We now have to concentrate our efforts in several key areas. One is in digesting the phenomenal growth of the last half decade. Another is in restructuring the administrative organization of the University to match and contend with the existing and future size of our institution. We must place stress on introducing constant improvements in the level of services to students and to scholars, this necessitated by our own moral commitment as well as by the growing competition that has now been produced among institutions of higher education in Israel. In all these areas mentioned above, we must strive for excellence.
Yet another task that is high on the priority of the University is the strengthening of our academic programs, particularly the graduate programs. Under the leadership of the Rector, Prof. Mordechai Shechter, new Masterís and Ph.D. courses of study are being carefully designed. Some are already awaiting the approval of the Council for Higher Education.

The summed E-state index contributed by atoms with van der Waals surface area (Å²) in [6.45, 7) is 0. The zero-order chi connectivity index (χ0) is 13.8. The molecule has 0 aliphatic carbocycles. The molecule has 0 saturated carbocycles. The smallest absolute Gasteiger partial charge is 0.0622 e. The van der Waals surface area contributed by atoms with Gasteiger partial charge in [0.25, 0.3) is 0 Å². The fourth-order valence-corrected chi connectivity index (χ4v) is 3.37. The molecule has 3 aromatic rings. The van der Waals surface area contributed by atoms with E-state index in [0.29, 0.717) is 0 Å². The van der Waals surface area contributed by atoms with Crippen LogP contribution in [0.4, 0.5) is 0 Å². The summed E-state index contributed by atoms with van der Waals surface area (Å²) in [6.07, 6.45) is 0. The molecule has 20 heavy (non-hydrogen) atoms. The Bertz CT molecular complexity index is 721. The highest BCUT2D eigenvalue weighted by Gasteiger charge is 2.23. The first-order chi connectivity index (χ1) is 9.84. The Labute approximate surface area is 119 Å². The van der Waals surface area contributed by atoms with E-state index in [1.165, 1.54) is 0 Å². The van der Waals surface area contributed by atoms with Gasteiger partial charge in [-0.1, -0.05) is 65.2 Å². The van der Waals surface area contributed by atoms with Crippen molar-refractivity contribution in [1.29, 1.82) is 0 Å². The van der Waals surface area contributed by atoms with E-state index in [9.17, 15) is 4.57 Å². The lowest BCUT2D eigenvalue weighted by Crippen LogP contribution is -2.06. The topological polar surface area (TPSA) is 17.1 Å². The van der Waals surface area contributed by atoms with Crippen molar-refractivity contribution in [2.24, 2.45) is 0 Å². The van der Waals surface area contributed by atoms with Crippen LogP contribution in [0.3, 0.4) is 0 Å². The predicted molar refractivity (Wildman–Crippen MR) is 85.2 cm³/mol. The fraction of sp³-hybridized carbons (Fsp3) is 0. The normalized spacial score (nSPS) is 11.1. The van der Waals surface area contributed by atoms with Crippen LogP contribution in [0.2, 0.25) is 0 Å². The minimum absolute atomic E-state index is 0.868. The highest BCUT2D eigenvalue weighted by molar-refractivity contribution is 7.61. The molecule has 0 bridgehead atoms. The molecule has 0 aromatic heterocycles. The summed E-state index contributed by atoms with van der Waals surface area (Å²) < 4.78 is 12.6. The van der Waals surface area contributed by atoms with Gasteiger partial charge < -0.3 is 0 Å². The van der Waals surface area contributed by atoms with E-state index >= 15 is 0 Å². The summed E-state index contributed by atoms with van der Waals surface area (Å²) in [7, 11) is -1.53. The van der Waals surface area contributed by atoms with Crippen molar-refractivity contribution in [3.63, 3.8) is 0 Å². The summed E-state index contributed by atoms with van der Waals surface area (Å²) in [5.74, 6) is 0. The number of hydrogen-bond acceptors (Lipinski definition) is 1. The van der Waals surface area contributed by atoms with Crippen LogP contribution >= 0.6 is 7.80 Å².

The new programs and the new emphases are not without their financial cost. To this end, we have begun to implement a fundraising program, backed by a new fundraising effort and apparatus and implemented by a newly created post of vice president for resource development.
The multiple tasks immediately ahead of us should not obstruct the need to define our goals and objectives for the future. With that purpose in mind, we have initiated a strategic planning process that will lead us and guide our daily decision making toward the beginning of the 21st Century. I am aware that strategic planning is more common among business ventures. Indeed, you would find but few public organizations, let alone public universities, that are engaged in such a process.
Nevertheless, I strongly believe that it is absolutely necessary for us to define where we would like to be five or ten years hence--where in our academic directions, where in our administrative structure, where in our financial organization (including our fundraising campaign), where in the physical setting of our Carmel campus.
No less important is the need to evaluate certain exogenous factors--the impact of geopolitical changes in our region, the advances of technology in general and communications in particular, and the matter of the needs of the community in which we are located and the effect of these needs, indeed of all these factors, on the future of the University.
Taking care of the immediate concerns of the University is our job. Looking ahead to the future is our obligation.